C. Dunn announced to the membership that Russ Mittermaier recently received the prestigious Indianapolis Prize in recognition of his career in conservation.


C. Dunn then outlined the importance of subcommittees, which will be critical to the effectiveness of the US National Committee, to engaging members in the work of IUCN, and to attracting and retaining members. Breakout groups discussed the establishment and roles of two subcommittees: Policy and Strategy and Membership and Communications.


Report-Out of Subcommittee Discussions

Kristen Walker, Moderator (CEESP Chair, Conservation International)


Policy & Strategy (report by Charlotte Vick and Scott Hajost)

The Committee identified biodiversity loss, climate change, wildlife trafficking, and plastics pollution as key issues to work on. Additional conversation dealt with ocean conservation, presence at the proposed North America Protected Areas conference, collaboration with other IUCN Regional Committees, implementation of IUCN resolutions from WCC 2016 and development of motions for the WCC 2020, proposed terms of Reference for this subcommittee, and issues related to membership. The Committee will develop a work plan over the coming months.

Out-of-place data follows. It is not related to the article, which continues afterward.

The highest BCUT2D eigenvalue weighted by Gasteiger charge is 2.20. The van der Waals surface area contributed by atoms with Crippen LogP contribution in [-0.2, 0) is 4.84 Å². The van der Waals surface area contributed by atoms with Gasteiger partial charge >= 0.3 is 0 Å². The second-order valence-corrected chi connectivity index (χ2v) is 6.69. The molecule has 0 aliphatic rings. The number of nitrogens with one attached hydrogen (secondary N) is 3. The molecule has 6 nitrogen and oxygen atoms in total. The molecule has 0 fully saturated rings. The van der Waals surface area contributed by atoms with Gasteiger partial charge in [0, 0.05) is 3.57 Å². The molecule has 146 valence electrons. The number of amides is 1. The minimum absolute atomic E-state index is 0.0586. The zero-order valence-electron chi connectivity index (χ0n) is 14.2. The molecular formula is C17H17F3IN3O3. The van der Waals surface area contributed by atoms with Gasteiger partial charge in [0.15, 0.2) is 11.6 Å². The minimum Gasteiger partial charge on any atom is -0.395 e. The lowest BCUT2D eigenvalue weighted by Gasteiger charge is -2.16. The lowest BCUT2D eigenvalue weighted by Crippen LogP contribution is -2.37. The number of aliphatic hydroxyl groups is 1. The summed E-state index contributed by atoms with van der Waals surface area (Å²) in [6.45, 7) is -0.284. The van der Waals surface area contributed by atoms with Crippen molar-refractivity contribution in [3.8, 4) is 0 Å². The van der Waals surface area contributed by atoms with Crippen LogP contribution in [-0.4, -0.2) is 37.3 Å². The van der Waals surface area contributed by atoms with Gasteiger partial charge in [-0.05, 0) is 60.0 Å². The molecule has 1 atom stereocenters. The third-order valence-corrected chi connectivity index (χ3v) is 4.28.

Membership & Communications (report by D. Antolini)

Membership was the main focus. The Committee needs to clearly articulate the value of IUCN membership, including clarifying the benefit to members. Other topics and issues discussed included how the network benefits the member; the alignment of institution missions with IUCN; access to data; and the benefit of joining a large global network. The Committee also discussed who to target for membership, with a main focus likely to be on botanic gardens, arboreta, and zoos. The Committee will identify other groups for outreach and will evaluate how IUCN can reach broader audiences. Messaging needs to be adapt to different audiences.


Group questions/discussion for consideration for Subcommittees

1. How to create synergy between groups?

2. How to increase diversity in groups?

3. How will subcommittees promote regional collaboration?

A: The Executive Committee will lead regional collaboration.

4. What is the best platform for communication?

A: Multiple communication platforms were suggested. Members present in attendance agreed to decide on an effective communication platform.



THEMATIC ISSUES

Scott Hajost, Moderator (USNC Executive Committee)


Wildlife/Forest/IUU Fishing Crime (facilitated by Chip Barber, Sarah Walker, and Crawford Allen)

The group discussed timber and illegal wildlife trade and suggested examining specific US laws to influence other areas. Zoos and aquaria present an opportunity for education and outreach on illegal trade. The group identified IUCN’s role in communities as a first line of

defense. It also discussed policies relating to elephant ivory and its potential to restrict local communities. The group emphasized that learning and sharing must be integrated to work with the larger IUCN network. The group expressed the need for stronger enforcement approaches, including negative and positive incentives. The group also touched on sustainable trade. Finally, the group suggested a coordinated campaign each month on a relevant issue.